The vast majority of people don't eat organic dairy. But I also agree that animal foods in small amounts do not ruin health. That's why I think the health argument is not a strong argument for veg*nism (maybe a strong argument for cutting down on animal products, but not necessarily eliminating).
exactly. And, more & more people are eating dairy that is at least rBST/rGBH free.
 

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FWIW, the statements I typed above aren't necessarily what I believe, but I think that they're representative of things people would think if they read the PCRM article.

I think that if someone could provide something compelling from a health perspective, that'd be worthwhile. But what PCRM has listed unfortunately doesn't cut it.

It is really difficult to justify elimination of dairy from a health perspective, unless it isn't possible for someone to have dairy in moderation (like if they can't stop at a small dish of full-fat yogurt and have to eat a whole container or something).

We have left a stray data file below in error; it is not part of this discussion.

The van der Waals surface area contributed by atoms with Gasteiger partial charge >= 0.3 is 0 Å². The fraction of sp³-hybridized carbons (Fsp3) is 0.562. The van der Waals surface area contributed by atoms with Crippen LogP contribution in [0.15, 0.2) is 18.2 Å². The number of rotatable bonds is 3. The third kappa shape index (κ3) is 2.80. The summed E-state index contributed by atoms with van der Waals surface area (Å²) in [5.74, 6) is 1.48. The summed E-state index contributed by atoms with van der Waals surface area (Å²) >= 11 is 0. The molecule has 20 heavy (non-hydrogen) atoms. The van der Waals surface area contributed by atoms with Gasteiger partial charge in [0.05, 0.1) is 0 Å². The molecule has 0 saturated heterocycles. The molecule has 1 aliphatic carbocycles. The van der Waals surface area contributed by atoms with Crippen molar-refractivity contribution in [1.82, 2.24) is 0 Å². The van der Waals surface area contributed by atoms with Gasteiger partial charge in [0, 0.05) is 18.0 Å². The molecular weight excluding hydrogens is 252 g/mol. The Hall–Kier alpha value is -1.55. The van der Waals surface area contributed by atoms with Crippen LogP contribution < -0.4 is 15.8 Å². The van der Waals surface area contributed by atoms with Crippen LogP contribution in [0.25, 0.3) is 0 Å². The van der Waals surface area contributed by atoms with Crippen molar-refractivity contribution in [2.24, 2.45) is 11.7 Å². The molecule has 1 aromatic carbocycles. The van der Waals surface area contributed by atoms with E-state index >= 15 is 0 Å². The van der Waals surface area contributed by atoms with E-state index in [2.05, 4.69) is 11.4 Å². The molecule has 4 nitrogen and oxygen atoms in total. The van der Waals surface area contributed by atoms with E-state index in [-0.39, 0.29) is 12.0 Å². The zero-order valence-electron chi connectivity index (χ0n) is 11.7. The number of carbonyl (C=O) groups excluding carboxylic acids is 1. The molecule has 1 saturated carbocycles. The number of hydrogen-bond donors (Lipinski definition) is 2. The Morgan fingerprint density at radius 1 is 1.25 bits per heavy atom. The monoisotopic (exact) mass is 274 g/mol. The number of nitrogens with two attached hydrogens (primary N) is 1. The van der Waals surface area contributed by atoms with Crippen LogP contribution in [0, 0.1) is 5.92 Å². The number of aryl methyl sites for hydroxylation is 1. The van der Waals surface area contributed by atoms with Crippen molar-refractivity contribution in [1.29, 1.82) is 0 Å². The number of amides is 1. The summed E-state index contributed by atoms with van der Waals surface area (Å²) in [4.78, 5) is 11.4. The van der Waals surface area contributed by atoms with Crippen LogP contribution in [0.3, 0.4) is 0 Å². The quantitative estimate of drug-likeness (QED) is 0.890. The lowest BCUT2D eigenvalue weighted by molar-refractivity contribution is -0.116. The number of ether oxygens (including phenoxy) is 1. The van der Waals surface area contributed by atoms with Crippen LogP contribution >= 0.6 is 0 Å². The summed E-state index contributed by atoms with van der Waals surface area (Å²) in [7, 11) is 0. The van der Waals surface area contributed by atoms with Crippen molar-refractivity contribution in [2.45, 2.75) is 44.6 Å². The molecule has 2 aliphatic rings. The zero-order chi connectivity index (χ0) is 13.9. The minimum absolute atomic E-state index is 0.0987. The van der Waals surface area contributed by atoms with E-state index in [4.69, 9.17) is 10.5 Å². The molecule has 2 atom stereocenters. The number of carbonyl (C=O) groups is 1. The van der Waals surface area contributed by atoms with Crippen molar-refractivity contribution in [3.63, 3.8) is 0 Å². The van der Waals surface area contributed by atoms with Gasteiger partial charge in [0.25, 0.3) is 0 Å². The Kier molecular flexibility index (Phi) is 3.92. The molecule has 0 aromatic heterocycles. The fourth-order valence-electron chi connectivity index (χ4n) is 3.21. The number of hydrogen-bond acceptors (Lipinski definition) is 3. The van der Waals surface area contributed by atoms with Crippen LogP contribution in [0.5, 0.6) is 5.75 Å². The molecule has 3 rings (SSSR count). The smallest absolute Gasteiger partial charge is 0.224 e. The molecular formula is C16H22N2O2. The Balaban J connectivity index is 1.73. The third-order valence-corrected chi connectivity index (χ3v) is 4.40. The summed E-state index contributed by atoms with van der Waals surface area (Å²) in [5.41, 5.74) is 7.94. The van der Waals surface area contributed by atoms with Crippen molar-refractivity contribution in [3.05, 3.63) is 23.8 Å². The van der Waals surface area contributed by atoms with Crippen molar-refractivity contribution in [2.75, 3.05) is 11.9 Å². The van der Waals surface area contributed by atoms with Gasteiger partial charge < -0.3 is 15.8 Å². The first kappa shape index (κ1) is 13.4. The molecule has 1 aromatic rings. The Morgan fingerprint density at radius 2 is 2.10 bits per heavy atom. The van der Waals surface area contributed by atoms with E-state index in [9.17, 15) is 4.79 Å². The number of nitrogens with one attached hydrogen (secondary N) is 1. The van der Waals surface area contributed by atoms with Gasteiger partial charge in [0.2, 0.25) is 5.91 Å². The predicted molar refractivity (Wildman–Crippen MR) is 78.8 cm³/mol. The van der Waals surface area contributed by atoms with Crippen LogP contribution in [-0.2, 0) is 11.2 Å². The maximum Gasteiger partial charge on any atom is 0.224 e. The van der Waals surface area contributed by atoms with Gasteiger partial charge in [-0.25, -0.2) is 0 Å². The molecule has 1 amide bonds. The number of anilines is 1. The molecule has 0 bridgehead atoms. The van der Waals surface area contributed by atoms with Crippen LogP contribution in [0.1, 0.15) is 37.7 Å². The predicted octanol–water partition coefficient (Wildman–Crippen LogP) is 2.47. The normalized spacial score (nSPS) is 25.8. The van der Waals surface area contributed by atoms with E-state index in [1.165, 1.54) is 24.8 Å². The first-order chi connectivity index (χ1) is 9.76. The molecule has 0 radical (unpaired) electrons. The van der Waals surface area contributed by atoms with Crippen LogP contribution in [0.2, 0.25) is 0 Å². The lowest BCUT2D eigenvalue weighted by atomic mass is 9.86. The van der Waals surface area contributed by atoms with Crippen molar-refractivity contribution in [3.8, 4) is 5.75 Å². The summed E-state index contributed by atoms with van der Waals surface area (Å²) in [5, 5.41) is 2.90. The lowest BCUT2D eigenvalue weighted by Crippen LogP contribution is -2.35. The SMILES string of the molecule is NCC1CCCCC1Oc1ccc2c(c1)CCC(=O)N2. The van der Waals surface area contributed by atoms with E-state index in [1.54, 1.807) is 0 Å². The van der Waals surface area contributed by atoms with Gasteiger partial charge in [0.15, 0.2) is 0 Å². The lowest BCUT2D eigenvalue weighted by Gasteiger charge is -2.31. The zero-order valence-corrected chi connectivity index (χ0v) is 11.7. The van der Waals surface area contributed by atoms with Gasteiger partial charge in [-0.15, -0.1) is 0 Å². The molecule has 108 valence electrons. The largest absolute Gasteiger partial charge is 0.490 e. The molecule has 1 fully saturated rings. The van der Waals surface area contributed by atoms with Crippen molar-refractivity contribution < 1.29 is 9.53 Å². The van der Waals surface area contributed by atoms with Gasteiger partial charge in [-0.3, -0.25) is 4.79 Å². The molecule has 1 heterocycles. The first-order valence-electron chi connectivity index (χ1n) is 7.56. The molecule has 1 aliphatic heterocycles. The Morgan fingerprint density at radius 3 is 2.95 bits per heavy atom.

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If they aren't convinced by the end of your argument, tell them that every glass of milk they drink is full of slimy pus!
 

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Quote:
Originally Posted by OregonAmy View Post

It is really difficult to justify elimination of dairy from a health perspective, unless it isn't possible for someone to have dairy in moderation (like if they can't stop at a small dish of full-fat yogurt and have to eat a whole container or something).
Well I do think it's easier for some people - would be for me at least - to completely eliminate a product rather than trying to eat less of it. Because "less" is a very indeterminate notion and you may easily slip into eating more and more, etc.

But at any rate, eating less dairy is better than eating more from an AW/AR perspective, so in that sense the health argument is worth mentioning.